A Photographer Shows What’s Really Going On With the Second Avenue Subway

A look at the massive curved space underneath Second Avenue that will become the 96 St. Q station (MTA/Patrick J. Cashin)

A look at the massive curved space underneath Second Avenue that will become the 96 St. Q station (MTA/Patrick J. Cashin)

16825286729_df4f4d06ed_c

A March 2015 photo of the construction by Peter Cashin. (MTA/Patrick J. Cashin)

The project to create a Second Avenue subway line has been stretching on for nearly five years on New York’s Upper East Side. Those wondering what’s taking so long can visit the the Metropolitan Transit Authority’s exhibition  “Breaking Ground,” a photography show detailing the agency’s ongoing major infrastructure projects.

The photos were taken by Patrick J. Cashin and will be part of a year-long exhibit at the Bowling Green Station in the Financial District of Manhattan. (Additional images are available here, on a photo blog entitled The East Side Access Project).

While it’s probably of little comfort to the businesses shuttered by the massive construction project, the images do at least show the incredible scope of what the MTA is trying to do.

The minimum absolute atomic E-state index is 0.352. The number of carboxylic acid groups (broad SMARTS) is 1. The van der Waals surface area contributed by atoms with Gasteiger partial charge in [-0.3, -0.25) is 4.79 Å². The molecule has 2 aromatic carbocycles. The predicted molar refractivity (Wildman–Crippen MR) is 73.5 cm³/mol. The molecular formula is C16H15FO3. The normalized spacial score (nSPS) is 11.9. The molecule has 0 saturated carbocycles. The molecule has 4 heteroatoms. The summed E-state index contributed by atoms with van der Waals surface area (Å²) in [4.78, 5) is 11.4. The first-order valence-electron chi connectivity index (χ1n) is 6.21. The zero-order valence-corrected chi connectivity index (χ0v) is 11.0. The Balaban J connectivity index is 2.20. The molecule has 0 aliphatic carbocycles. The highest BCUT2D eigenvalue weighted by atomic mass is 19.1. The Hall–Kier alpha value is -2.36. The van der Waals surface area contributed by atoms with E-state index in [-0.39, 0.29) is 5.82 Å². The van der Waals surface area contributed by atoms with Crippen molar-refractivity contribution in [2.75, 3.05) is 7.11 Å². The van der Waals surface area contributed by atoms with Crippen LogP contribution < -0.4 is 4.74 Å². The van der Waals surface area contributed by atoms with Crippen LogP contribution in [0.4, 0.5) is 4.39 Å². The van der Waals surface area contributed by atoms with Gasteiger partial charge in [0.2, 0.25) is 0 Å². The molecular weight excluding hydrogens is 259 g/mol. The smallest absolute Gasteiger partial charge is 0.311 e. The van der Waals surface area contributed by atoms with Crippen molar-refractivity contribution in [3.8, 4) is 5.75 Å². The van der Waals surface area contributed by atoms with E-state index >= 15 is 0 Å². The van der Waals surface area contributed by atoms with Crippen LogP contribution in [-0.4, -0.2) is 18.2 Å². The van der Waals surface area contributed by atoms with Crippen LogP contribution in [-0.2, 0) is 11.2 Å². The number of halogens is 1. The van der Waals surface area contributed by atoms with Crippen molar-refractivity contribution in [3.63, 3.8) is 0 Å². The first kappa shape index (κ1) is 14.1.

The photographs in the Bowling Green show were taken deep beneath New York City, and outline the construction being done in the creation of the Second Avenue Subway, the 7 line extension to Manhattan’s west side and the East Side Access Project that will link the Long Island Railroad to Grand Central Terminal.

There appears to be a light at the end of the tunnel for the East Side Access Project underneath Grand Central Terminal (MTA Capital Construction/ Rehema Trimiew)

There appears to be a light at the end of the tunnel for the East Side Access Project underneath Grand Central Terminal (MTA Capital Construction/ Rehema Trimiew)

While the pictures show that the MTA is still a long ways away from completing these projects, Mr. Cashin is proud to be part of a process.

“You can feel history being made when you’re behind the lens deep beneath the street, surrounded by massive equipment and workers,” Mr. Cashin said in a statement. “It’s a great subject for a photographer, as I get to create a record of something that will become part of the life of the city for generations to come.”

MTA Employees at work constructing the Second Avenue station at 63rd street (MTA/Patrick J. Cashin)

MTA Employees at work constructing the Second Avenue station at 63rd street (MTA/Patrick J. Cashin)

A Photographer Shows What’s Really Going On With the Second Avenue Subway